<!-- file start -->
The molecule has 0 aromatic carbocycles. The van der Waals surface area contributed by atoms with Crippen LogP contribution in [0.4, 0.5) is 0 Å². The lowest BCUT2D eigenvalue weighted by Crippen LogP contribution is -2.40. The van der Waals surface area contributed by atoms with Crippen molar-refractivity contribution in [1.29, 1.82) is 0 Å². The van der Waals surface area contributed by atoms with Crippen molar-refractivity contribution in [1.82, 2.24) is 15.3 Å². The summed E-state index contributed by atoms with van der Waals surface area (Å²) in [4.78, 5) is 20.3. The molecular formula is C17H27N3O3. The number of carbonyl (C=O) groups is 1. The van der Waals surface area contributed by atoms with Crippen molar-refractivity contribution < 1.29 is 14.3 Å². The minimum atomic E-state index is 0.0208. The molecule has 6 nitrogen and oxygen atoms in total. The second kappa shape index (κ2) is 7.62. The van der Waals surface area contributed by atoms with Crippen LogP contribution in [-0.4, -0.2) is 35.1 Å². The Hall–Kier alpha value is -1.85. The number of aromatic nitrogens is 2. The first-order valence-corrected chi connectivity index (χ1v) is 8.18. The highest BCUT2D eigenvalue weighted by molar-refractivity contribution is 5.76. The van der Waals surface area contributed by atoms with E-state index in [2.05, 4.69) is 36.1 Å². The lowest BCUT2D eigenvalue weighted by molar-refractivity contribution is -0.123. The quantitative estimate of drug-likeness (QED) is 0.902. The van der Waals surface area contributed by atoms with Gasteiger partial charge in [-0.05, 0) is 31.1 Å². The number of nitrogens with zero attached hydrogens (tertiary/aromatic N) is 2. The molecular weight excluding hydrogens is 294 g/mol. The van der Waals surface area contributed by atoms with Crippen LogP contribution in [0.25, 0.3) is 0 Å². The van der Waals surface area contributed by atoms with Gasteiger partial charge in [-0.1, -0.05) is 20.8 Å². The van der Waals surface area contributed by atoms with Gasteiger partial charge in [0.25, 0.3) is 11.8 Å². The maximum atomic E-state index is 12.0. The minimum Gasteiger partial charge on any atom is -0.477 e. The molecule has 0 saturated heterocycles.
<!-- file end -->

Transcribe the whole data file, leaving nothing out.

The molecule has 0 aromatic carbocycles. The van der Waals surface area contributed by atoms with Crippen LogP contribution in [0.4, 0.5) is 0 Å². The lowest BCUT2D eigenvalue weighted by Crippen LogP contribution is -2.40. The van der Waals surface area contributed by atoms with Crippen molar-refractivity contribution in [1.29, 1.82) is 0 Å². The van der Waals surface area contributed by atoms with Crippen molar-refractivity contribution in [1.82, 2.24) is 15.3 Å². The summed E-state index contributed by atoms with van der Waals surface area (Å²) in [4.78, 5) is 20.3. The molecular formula is C17H27N3O3. The number of carbonyl (C=O) groups is 1. The van der Waals surface area contributed by atoms with Crippen molar-refractivity contribution < 1.29 is 14.3 Å². The minimum atomic E-state index is 0.0208. The molecule has 6 nitrogen and oxygen atoms in total. The second kappa shape index (κ2) is 7.62. The van der Waals surface area contributed by atoms with Crippen LogP contribution in [-0.4, -0.2) is 35.1 Å². The Hall–Kier alpha value is -1.85. The number of aromatic nitrogens is 2. The first-order valence-corrected chi connectivity index (χ1v) is 8.18. The highest BCUT2D eigenvalue weighted by molar-refractivity contribution is 5.76. The van der Waals surface area contributed by atoms with E-state index in [2.05, 4.69) is 36.1 Å². The lowest BCUT2D eigenvalue weighted by molar-refractivity contribution is -0.123. The quantitative estimate of drug-likeness (QED) is 0.902. The van der Waals surface area contributed by atoms with Gasteiger partial charge in [-0.05, 0) is 31.1 Å². The number of nitrogens with zero attached hydrogens (tertiary/aromatic N) is 2. The molecular weight excluding hydrogens is 294 g/mol. The van der Waals surface area contributed by atoms with Crippen LogP contribution in [0.25, 0.3) is 0 Å². The van der Waals surface area contributed by atoms with Gasteiger partial charge in [-0.1, -0.05) is 20.8 Å². The van der Waals surface area contributed by atoms with Gasteiger partial charge in [0.25, 0.3) is 11.8 Å². The maximum atomic E-state index is 12.0. The minimum Gasteiger partial charge on any atom is -0.477 e. The molecule has 0 saturated heterocycles.